I dug up these two images to show you that the pots haven't really changed that much over these years. Here are a couple of pots from about 1985 that were fired in the anagama kiln at Melrose, the University of TN graduate studio. I had somehow finagled my way in to getting a studio there as an undergrad because I was interested in the wood kiln and the salt kiln, both at the Melrose Studio. They were most likely in a kiln that was fired with Peter Rose. The pots are, what I called then, loose.
I just didn't know how to thrown that well, and was happy to be making pots that looked Asian. Japanese potter, Shiro Otani, had built* the anagama a couple of years earlier, and I was under the influence that lingered there at UT, after Otani's residency. As a matter of fact, Shiro was teaching at Arrowmont at some point, and I went to meet him and tell him that I was firing the kiln he had built. I brought a couple of pots with me to show him. He generously took a moment to look at them and didn't say a word, he just handed them back and smiled. As a young potter from Tennessee, I didn't know how to interpret his response. I think he was just being polite!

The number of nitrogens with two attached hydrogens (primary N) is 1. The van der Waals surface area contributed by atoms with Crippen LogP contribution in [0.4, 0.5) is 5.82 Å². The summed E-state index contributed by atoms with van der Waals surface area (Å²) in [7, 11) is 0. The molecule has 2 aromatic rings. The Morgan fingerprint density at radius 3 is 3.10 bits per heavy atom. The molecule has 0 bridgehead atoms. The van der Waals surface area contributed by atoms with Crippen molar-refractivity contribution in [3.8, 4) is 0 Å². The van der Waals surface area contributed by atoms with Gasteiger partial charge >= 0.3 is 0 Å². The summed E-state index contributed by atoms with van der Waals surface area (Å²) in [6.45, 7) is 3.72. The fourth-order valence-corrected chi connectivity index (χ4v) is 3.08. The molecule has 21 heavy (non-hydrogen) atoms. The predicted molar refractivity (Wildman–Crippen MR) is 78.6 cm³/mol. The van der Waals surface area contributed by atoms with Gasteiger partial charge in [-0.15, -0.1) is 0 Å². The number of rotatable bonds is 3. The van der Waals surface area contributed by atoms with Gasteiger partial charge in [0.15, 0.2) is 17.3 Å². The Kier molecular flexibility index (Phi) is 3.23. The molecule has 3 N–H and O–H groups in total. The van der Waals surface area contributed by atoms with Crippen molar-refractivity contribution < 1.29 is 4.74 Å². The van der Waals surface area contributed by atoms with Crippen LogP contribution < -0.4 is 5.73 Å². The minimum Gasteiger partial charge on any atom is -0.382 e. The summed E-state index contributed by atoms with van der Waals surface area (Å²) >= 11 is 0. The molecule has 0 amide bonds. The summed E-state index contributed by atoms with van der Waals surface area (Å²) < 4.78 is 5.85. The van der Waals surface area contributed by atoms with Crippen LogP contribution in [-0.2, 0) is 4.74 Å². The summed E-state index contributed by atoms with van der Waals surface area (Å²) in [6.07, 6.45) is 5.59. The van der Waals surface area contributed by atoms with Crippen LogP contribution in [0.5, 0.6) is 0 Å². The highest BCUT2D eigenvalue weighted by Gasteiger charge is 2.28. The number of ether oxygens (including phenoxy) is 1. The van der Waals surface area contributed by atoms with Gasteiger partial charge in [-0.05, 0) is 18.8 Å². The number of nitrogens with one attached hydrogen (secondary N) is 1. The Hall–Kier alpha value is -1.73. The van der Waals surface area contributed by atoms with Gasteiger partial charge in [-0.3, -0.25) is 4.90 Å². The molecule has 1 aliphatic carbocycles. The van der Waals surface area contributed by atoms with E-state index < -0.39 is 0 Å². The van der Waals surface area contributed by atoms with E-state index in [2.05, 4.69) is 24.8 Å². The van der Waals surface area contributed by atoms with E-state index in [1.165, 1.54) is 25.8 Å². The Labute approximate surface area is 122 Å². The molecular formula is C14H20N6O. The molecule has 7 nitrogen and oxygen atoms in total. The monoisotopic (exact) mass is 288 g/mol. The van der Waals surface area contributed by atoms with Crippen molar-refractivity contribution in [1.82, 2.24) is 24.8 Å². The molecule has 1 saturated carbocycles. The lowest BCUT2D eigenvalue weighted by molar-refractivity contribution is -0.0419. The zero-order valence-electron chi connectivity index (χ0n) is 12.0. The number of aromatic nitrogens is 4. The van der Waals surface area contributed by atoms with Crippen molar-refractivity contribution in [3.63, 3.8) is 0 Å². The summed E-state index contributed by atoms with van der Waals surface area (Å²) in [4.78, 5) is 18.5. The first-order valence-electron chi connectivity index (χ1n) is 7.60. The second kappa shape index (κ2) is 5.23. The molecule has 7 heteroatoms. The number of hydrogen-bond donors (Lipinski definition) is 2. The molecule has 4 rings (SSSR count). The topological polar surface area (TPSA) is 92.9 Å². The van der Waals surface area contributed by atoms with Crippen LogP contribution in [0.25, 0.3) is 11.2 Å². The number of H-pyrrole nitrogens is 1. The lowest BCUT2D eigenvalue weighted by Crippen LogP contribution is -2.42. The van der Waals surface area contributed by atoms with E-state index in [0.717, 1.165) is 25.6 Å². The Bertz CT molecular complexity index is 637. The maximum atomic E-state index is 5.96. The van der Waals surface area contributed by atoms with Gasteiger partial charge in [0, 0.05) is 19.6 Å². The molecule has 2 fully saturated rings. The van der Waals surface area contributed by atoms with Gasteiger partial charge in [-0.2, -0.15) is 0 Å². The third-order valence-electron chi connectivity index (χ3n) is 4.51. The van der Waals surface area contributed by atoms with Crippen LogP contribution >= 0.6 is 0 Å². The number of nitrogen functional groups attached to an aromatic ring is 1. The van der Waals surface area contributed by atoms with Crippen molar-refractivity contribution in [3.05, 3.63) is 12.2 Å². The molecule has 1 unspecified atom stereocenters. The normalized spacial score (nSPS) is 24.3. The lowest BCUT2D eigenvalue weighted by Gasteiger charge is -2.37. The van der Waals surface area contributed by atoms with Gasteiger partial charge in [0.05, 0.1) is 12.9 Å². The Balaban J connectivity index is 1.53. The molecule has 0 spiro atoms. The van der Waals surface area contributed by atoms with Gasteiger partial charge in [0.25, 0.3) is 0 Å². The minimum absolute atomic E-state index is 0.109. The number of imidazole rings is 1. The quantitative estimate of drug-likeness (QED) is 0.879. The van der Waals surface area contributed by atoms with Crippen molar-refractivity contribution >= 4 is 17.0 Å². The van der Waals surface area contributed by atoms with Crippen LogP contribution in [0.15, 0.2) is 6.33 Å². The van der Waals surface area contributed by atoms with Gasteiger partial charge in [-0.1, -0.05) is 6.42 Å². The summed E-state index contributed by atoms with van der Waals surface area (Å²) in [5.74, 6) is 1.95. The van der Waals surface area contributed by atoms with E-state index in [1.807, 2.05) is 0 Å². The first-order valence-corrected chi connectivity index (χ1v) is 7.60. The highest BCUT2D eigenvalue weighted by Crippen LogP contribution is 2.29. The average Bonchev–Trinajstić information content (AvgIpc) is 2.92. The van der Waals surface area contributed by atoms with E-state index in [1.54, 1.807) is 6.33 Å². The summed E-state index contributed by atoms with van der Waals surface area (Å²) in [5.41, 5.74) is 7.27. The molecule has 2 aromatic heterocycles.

The kiln and studios were bulldozed in 2005 to make room for a parking lot.
The kiln was actually built by Ken Shipley, Stephen Frazier, Patrick Houston, and others after the kiln built at Arrowmont built by Otani.